Russia calls for diplomatic solution to Yemen conflict

Russian Foreign Minister Lavrov, right, welcomes Yemeni Foreign Minister Abdulmalik Al-Mekhlafi in Moscow on Monday. (AP)
Updated 23 January 2018
0

Russia calls for diplomatic solution to Yemen conflict

MOSCOW: Russia on Monday called for an end to fighting in Yemen. Russia halted its diplomatic presence in Yemen last month.
“There is no alternative but to end armed conflict as soon as possible in Yemen,” Russian Foreign Minister Sergei Lavrov said at a press conference in Moscow with his Yemeni counterpart Abdulmalik Al-Mekhlafi.
He said Moscow would engage with all sides to help the situation move to a political dialogue.
The Yemeni foreign minister said: “The legitimate government of Yemen, in common with the Arab coalition, supports a peaceful solution,” in comments translated into Russian. “War was not our choice, war was imposed on us,” he said.
Separately, Yemeni security officials said Houthi rebels fired Katyusha rockets on a military parade near the central city of Taiz, killing four civilians, including a local journalist, in an apparent assassination attempt on the interior minister and his deputy.
The officials spoke about Monday’s attack on condition of anonymity because they were not authorized to brief reporters.
On Sunday, the UN called for nearly $3 billion in humanitarian relief for the country.
The $2.96 billion will be used to respond to fight looming famine and cholera in the country.
Some 8.4 million Yemenis are also at risk of famine, according to OCHA.
In 2017, international donors provided $1.65 billion of the $2.34 billion requested by the UN and humanitarian partners in Yemen.


Erdogan’s ‘vile’ comments on Christchurch mosques shootings dismissed as not representative of Muslims

Updated 5 min 29 sec ago
0

Erdogan’s ‘vile’ comments on Christchurch mosques shootings dismissed as not representative of Muslims

  • Turkish president has threatened to ‘send home in coffins’ visitors from Australia, New Zealand
  • Aussie and NZ leaders want Turkey to explain the ‘vile’ and ‘offensive’ remarks

JEDDAH: Turkish President Recep Tayyip Erdogan was condemned on Wednesday for “vile, offensive and reckless” comments after last week’s Christchurch mosque terrorist attacks.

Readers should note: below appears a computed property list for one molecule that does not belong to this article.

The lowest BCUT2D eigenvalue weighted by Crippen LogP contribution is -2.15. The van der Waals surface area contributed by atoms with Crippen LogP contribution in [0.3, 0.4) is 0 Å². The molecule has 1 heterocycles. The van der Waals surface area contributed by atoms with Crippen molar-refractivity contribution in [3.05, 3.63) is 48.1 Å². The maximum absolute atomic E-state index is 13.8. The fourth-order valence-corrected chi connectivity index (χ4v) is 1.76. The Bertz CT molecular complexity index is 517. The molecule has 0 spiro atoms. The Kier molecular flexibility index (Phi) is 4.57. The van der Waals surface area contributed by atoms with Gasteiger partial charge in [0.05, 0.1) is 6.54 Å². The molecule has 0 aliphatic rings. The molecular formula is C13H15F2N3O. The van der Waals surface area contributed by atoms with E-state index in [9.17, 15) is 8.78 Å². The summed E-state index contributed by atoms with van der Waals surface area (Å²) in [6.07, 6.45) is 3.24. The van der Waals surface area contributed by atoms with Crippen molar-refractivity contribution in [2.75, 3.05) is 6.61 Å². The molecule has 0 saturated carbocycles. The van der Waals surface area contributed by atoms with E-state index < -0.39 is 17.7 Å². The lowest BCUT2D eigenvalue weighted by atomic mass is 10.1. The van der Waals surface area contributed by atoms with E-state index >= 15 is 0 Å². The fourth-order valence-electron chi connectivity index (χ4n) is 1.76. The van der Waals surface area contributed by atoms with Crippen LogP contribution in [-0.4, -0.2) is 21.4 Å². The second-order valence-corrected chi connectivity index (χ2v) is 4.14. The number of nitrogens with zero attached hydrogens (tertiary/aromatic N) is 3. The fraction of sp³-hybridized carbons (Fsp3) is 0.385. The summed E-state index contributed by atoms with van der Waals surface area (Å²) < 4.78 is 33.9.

Australia summoned the Turkish ambassador in Canberra to explain the remarks, and New Zealand dispatched its foreign minister to Ankara to “set the record straight, face to face.”

Brenton Tarrant, 28, an Australian white supremacist, was charged with murder on Saturday after he shot dead 50 people during Friday prayers at two mosques in Christchurch, New Zealand.

Erdogan, in election campaign rallies for his AK Party, urged New Zealand to restore the death penalty and said Turkey would make the killer pay if New Zealand did not.

He said anti-Muslim Australians who came to Turkey would be “sent back in coffins, like their grandfathers at Gallipoli,” and he accused Australian and New Zealand forces of invading Turkey during the First World War “because it is Muslim land.”

But an international affairs scholar in Riyadh said Erdogan’s comments should not be taken as representative of Muslims. 

"He is a propagandist and an unpredictable politician,” Dr. Hamdan Al-Shehri told Arab News. “He keeps saying these things and then he issues an apology. Right now, he is making these incendiary comments to win elections.”

It was inappropriate behavior for a head of state, Al-Shehri said. “Which president would use such language and issue these kind of comments?”

In his speech, Erdogan said that the Gallipoli peninsula campaign in 1915 was in fact an attempt by British colonial forces to relieve their Russian allies. The attack was a military disaster, and more than 11,000 Australian and New Zealand forces were killed. Thousands of people from both countries travel each year to Turkey for war memorial services, and the anniversary is marked on Anzac Day every April 25.

“Remarks have been made by the Turkish President Erdogan that I consider highly offensive to Australians and highly reckless in this very sensitive environment,” Australian Prime Minister Scott Morrison said after summoning the Turkish ambassador and dismissing the “excuses” offered.

“I am expecting, and I have asked, for these comments to be clarified, to be withdrawn.” Morrison described claims about Australia and New Zealand’s response to the white supremacist attack as “vile.” He accused Erdogan of betraying the promise of Mustafa Kemal Ataturk to forge peace between the two countries.

A memorial at Gallipoli carries Ataturk’s words: “There is no difference between the Johnnies and the Mehmets ... after having lost their lives on this land they have become our sons as well.”

“Ataturk sought to transform his country into a modern nation and an embracing nation, and I think these comments are at odds with that spirit,” Morrison said.

New Zealand Prime Minister Jacinda Ardern said her deputy, Foreign Minister Winston Peters, would travel to Turkey to seek clarification of Erdogan’s comments. “He is going there to set the record straight, face-to-face,” she said.